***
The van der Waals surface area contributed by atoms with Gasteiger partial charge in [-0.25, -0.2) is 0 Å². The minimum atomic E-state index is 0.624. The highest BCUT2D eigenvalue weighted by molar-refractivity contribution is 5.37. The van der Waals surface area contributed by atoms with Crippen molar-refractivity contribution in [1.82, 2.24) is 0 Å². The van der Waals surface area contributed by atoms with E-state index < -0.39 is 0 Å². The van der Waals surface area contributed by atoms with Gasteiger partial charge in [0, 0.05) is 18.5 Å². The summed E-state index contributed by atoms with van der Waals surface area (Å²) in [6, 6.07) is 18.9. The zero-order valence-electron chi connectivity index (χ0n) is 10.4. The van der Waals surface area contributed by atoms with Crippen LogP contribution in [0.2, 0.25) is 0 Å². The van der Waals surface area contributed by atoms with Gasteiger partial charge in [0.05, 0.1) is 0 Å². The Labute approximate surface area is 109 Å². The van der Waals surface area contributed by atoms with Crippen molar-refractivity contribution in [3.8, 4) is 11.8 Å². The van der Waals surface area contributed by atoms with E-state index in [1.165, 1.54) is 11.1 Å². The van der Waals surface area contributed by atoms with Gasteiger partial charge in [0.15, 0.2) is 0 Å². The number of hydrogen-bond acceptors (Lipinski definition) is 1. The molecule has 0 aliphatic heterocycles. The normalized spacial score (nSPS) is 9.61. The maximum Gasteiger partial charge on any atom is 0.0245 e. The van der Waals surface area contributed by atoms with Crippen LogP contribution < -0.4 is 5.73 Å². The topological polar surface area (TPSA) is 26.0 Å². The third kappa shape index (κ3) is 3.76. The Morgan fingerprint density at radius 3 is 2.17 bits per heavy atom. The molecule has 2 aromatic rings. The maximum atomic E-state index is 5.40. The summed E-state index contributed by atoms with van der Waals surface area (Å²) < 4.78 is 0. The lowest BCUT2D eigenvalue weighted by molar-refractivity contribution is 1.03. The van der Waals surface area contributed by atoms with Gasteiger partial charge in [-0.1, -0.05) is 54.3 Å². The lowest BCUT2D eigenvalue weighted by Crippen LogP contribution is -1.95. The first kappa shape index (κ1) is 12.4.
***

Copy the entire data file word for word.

The van der Waals surface area contributed by atoms with Gasteiger partial charge in [-0.25, -0.2) is 0 Å². The minimum atomic E-state index is 0.624. The highest BCUT2D eigenvalue weighted by molar-refractivity contribution is 5.37. The van der Waals surface area contributed by atoms with Crippen molar-refractivity contribution in [1.82, 2.24) is 0 Å². The van der Waals surface area contributed by atoms with E-state index < -0.39 is 0 Å². The van der Waals surface area contributed by atoms with Gasteiger partial charge in [0, 0.05) is 18.5 Å². The summed E-state index contributed by atoms with van der Waals surface area (Å²) in [6, 6.07) is 18.9. The zero-order valence-electron chi connectivity index (χ0n) is 10.4. The van der Waals surface area contributed by atoms with Crippen LogP contribution in [0.2, 0.25) is 0 Å². The van der Waals surface area contributed by atoms with Gasteiger partial charge in [0.05, 0.1) is 0 Å². The Labute approximate surface area is 109 Å². The van der Waals surface area contributed by atoms with Crippen molar-refractivity contribution in [3.8, 4) is 11.8 Å². The van der Waals surface area contributed by atoms with E-state index in [1.165, 1.54) is 11.1 Å². The van der Waals surface area contributed by atoms with Gasteiger partial charge in [0.15, 0.2) is 0 Å². The number of hydrogen-bond acceptors (Lipinski definition) is 1. The molecule has 0 aliphatic heterocycles. The normalized spacial score (nSPS) is 9.61. The maximum Gasteiger partial charge on any atom is 0.0245 e. The van der Waals surface area contributed by atoms with Crippen LogP contribution < -0.4 is 5.73 Å². The topological polar surface area (TPSA) is 26.0 Å². The third kappa shape index (κ3) is 3.76. The Morgan fingerprint density at radius 3 is 2.17 bits per heavy atom. The molecule has 2 aromatic rings. The maximum atomic E-state index is 5.40. The summed E-state index contributed by atoms with van der Waals surface area (Å²) < 4.78 is 0. The lowest BCUT2D eigenvalue weighted by molar-refractivity contribution is 1.03. The van der Waals surface area contributed by atoms with Gasteiger partial charge in [-0.1, -0.05) is 54.3 Å². The lowest BCUT2D eigenvalue weighted by Crippen LogP contribution is -1.95. The first kappa shape index (κ1) is 12.4.